Carnival of Nuclear Energy #151 is at Next Big Future today. It has relatively few links, and they are all significant. The economics of small modular reactors, Arnie Gundersen's less-than-amazing career in the nuclear industry, future prices of natural gas, planting apple trees and building nuclear plants to benefit future generations, a moving memorial to Ted Rockwell, and carbon-counting in Canada. Well worth a visit!
" Humans are daylight creatures..."
Bringing in a nuclear angle... It may be a coincidence, but the accidents at Three Mile Island and Chernobyl both happened on the overnight shift. TMI at 4 am, Chernobyl at 1:30 am. The terrible release of chemicals from the Bhopal, India Union Carbide plant also happened late at night, as I recall.
Every plant has a different work schedule, but I have often seen operators having a rotating shift schedule. Sometimes they will work days, sometimes at nights, sometimes the overnight shift. Then, on their days off, they try to fit their schedule to match the rest of their family. Constantly rotating your waking hours really plays havoc on one's ability to get quality sleep.
I'm not saying it is a dangerous situation. Reactor operators today are so well trained, when abnormal things happen their training kicks in almost by reflex. It is just something to be aware of and guard against.
I completely agree with you. Rotating shift schedules are common in the utility industry, despite a great deal of research showing that they are bad for people's health and for their performance.
Thank you for this note.
Not to mention - washers tend to overflow, and dryers are notorious for catching on fire! neither are things I want happening while I'm asleep.
This silliness has extended to Germany where they even suggest that you should consider the weather before running the dishwasher...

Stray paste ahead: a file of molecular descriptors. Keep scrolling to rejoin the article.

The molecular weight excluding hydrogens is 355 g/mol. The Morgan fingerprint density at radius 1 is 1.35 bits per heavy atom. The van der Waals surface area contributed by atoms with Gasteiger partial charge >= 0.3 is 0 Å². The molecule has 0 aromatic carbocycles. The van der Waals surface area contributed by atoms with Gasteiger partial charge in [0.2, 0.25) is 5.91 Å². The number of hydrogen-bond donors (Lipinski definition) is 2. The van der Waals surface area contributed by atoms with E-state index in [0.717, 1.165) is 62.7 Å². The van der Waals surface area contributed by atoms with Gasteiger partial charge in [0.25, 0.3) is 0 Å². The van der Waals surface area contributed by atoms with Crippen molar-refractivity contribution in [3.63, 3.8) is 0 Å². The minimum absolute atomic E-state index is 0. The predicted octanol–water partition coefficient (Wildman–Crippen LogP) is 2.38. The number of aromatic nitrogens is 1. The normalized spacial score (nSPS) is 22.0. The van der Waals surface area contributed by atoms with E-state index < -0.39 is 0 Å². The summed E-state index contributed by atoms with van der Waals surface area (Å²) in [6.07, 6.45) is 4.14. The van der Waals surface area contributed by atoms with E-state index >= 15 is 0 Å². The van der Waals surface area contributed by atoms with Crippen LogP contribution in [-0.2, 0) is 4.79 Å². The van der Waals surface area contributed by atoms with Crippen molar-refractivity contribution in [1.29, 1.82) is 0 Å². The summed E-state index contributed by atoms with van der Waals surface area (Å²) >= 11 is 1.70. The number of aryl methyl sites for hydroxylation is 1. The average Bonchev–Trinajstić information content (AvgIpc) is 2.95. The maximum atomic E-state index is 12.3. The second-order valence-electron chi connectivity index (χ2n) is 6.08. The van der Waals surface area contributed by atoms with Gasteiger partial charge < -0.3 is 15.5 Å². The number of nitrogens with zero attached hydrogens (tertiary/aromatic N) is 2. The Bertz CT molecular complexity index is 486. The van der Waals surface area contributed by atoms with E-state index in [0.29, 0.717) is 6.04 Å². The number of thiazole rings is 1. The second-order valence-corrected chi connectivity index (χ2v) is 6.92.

IMHO, the grid should adjust to people's lifestyles, not the other way around...
“First of all, I want to say that I try to spare the grid.”
What? That the sound of me loosing respect for you. If you have to put the word smart in front of something, it is not. The problem is not the grid, Our job in the power industry is provide power when it is needed by our customers. Of course we have to build power plants to do that. Right now there are steam plants with turbine control valves match power output to demand. It does not matter when you do your laundry to us.
Except for a few hours a year, the cost of making power does not vary too much. On really hot or cold days if a power plant or two are offline, it would be nice to be able to communicate to big users to reduce demand but getting a million people to conserve at the moment they need power the most is not going to happen.
I do not know where people come up with these ideas. I think it some form of OCD behavior like eating all the food on your plate because there are starving children in China. I am setting the thermostat just where it make my wife happy. My mother law came to visit (six months ago). She apologized for 'needing' her room warmer. I told her that I work in the power industry and it is our honor to make her comfortable.
Think of it this way. Our parents save the world from tyranny. We cleaned up the air. It is okay to wash your cloths when you want. You have my permission and tell Bernie Sanders that Kit said it was okay for everyone but him.
It would save all that daytime electricity load if only women would wash clothes in the river. There are plenty of stones there to beat the clothes on.
... and you don't really need clean clothes in the winter, anyway.
Thank you all for your comments!
Phil, I heard the opening statements about "watch the weather before using electricity" about two years ago around here, about how we had to change our behavior to integrate renewables. The talk is getting louder here today, as you can see by my post. Not as loud as Germany yet, however.
Kit P. I understand what you are saying. I love having your permission to wash my clothes any old time I want to wash them! I don't know, though. Somehow I feel I am helping the grid and helping the baseload plants make money when I start the dishwasher at 10 p.m. Maybe it is OCD behavior. I still do it...
Joffan. I know that video. I was thinking of The Magic Washing Machine (Roslings wonderful video) when I was writing this post. I felt that the GMP "3 a.m. load of wash" commercial was a step backward from his idea. Did you look at that GMP commercial? I find it appalling. I am sure other people think it is great.
Loved the video and I usually regret looking at them.
Growing up my mother said that you could not be poor if you lived a a town with a good library. Think about the information available on the internet. American are now richer that Jefferson and Washington. We all have the opportunity to be Lincoln.